For survivors, that made justice more accessible. Natia Navrouzov is Legal Advocacy Director at Yazda, an organisation advocating for and supporting survivors, including by gathering witness testimony and crime scene data to create a historical record and bolster accountability efforts. Yazda has made several trials possible by identifying key witnesses, including Nora, and helping them travel to testify.

For Navrouzov, ‘what’s so strong here is how the testimony of just one survivor could lead to such a conviction. It brings so much hope for other Yazidi survivors, but also survivors from other places. To see that your own testimony can have such an impact is so empowering and powerful.’

However, ‘the fact that justice is happening thousands of kilometres from home is not a good thing. Unless we do outreach, survivors often just don’t know it’s happening, or they have misinformation.’ Navrouzov also fears it suggests Yazidis need to leave their home to access justice.

Von Wistinghuasen highlights that defendants in UJ cases also face challenges, not only because they are prosecuted in an unfamiliar jurisdiction. Depending on the trial’s location, their legal team or judge may be relatively new to international criminal law prosecutions.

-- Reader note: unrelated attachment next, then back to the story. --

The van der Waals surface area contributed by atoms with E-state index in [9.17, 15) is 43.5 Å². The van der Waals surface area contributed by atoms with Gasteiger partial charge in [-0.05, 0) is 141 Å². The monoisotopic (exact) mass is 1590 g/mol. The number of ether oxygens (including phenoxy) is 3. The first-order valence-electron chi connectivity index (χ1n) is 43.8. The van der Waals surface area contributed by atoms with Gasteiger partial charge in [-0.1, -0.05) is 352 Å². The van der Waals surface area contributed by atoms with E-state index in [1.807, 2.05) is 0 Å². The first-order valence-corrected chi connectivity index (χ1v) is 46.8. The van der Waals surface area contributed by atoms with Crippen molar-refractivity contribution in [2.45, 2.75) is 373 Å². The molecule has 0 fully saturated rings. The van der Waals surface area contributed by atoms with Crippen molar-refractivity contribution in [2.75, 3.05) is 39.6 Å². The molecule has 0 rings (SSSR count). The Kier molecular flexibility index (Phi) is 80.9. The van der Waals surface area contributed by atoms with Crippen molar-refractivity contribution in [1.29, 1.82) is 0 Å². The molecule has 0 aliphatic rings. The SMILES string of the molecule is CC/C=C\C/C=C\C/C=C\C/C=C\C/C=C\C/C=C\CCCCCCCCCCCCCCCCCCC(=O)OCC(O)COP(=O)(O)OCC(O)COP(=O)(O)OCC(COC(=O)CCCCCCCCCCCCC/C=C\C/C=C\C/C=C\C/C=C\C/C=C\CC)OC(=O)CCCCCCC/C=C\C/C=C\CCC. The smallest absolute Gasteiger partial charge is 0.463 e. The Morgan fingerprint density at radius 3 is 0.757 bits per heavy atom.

For the nations where these crimes took place, UJ can be seen as a breach of sovereignty. After the Swedish conviction of the Iranian ex-official, the Iranian ambassador condemned the judgment as ‘baseless and political’. Cases in Europe also tend to deal with crimes in less developed countries, leading some to call for greater regulation to prevent a ‘neo-colonialist’ approach.

Ghahremani argues that the best way to balance this conflict to ensure the application of UJ is principled, not political. ‘It’s important that our gaze is not only towards the easier, low-rank perpetrators from developing countries, but also towards the structures of oppression that allow and even encourage these crimes in the first place’, she says. ‘This includes looking at countries and corporations in the West who are either responsible or complicit in atrocity crimes and human rights abuses.’

The principle will continue to develop, but for now, its impact is staggering. ‘In the Yazidi history, we say that we went through 73 other genocides, plus the one committed by ISIS. This is the first time in our history that we are aware of a perpetrator being convicted for crimes against the Yazidis’, Navrouzov tells Global Insight. ‘We need to make sure that this domino effect continues – we owe it to a whole community, to survivors.’

Image credit: A young man holds the national Yazidi flag in his hands against the background of high mountains, forests and rivers. Виталий Сова/AdobeStock.com